Out in Print
You have your fatherâ€™s eyes.
Some say you looked more like Mom when you were little, but you favor Dad now. Same hair, same laugh, same sense of humor.
And, the thing is, there isnâ€™t a lot you can do about it. You are who you are.
In the new book â€śI Was Born This Way,â€ť Unity Fellowship Church founder Archbishop Carl Bean (with David Ritz) tells about his childhood, careers and Godâ€™s love and acceptance.
Young Carl Bean never really knew his father and he barely knew his birth mother. Born and raised in a poor area of Baltimore, Bean was basically raised by a village of â€śwarm and wonderful women.â€ť He says that he was a girly little boy, soft and feminine, and he was attracted to other boys at an early age. He believes that those who raised him must have known about those feelings, but nothing was ever said. Bean was loved, and thatâ€™s what he knew.
The shining point of his life was his godmotherâ€™s mother, the woman Bean called Nana. She cared for him, took him to church and made him happy, but when he was just three years old, Nana died and life changed drastically. He was taken in by his godparents, who loved him, but didnâ€™t seem to like him. Shortly after that, Bean was sexually assaulted by an â€śuncle.â€ť
Though various abuses continued well into his teens, and though Bean had fully acknowledged his gayness, he maintains that he was cherished and accepted â€” especially by the unaware wives of his abusers.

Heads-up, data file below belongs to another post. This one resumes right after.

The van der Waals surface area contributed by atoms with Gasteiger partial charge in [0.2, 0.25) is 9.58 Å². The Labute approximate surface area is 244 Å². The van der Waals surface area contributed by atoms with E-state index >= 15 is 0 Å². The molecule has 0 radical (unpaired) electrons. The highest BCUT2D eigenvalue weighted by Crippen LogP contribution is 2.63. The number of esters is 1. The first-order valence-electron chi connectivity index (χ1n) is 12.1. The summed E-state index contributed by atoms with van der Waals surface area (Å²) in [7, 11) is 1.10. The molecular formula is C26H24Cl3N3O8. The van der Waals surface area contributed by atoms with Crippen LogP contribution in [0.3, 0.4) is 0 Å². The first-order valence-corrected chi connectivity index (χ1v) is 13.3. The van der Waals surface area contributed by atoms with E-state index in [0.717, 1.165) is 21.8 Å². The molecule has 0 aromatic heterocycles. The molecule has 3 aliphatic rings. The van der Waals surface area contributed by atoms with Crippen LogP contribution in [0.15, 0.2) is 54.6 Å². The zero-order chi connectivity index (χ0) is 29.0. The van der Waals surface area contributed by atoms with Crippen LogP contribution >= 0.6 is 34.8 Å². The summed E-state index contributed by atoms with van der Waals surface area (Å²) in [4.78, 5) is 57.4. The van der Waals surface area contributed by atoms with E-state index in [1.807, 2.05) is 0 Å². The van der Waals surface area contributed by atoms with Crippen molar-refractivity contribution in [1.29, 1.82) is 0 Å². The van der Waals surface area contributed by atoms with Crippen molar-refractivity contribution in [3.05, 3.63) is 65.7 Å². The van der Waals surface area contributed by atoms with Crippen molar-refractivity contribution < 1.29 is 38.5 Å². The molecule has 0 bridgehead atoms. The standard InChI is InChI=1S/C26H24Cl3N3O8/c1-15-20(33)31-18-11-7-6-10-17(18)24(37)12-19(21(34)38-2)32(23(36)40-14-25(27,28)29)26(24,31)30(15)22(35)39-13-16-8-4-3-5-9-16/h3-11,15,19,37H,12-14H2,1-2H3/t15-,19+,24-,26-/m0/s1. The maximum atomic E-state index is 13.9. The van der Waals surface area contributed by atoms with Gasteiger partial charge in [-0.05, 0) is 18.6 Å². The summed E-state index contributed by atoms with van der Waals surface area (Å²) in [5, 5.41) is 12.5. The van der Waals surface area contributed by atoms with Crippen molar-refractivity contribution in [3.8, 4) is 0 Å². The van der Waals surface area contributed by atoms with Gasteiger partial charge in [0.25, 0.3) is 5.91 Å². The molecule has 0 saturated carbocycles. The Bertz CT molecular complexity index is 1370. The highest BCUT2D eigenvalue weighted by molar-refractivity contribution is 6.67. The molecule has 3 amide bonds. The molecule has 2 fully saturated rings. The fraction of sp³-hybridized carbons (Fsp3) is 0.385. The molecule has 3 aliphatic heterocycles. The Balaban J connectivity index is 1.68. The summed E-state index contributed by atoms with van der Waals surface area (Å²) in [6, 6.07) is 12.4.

Fortunately, he found solace in God and in song.
Bean sang in good times and bad, for audiences of none or many. Because he knew that God is love, most of his favorites were gospel songs that Bean sang in the church choir. He was encouraged and tutored, and when he was old enough, he moved to New York City to pursue a gospel music career, quickly making a name for himself on the gospel circuit. He followed that with a disco career and a top-selling record.
But, at different points in his life, Carl Bean was homeless, which showed him what God truly wanted him to do. After his musical career ended, he started a church and opened his arms to the LGBT community. He began an AIDS outreach program through his ministry. He â€śbecame unconditional love.â€ť
Though it sometimes drags a little -â€” particularly in the mid-section â€” â€śI Was Born This Wayâ€ť is a wonderful biography thatâ€™s curiously soothing to read.
Author Carl Bean is brutally honest in telling his story, which is both sweetly idyllic and frighteningly horrifying. Still, despite the nastiness he endured, he manages to convey a sense of calm and comfort and a peaceful demeanor. That makes this, oddly, more like a hug than a book.
Readers looking for Heavenly succor will find it in Beanâ€™s reassuring teachings, while others will be merely treated to a unique memoir. If youâ€™re up for something good, â€śI Was Born This Wayâ€ť is worth laying eyes on. : :
â€” Terri Schlichenmeyer is â€śThe Bookworm.â€ť Terri has been reading since she was three years old and she never goes anywhere without a book. She lives on a hill in Wisconsin with two dogs and 11,000 books.
â€śI Was Born This Wayâ€ť
by Archbishop Carl Bean
(with David Ritz)
c.2010, Simon & Schuster
$24.00 / $32.00 Canada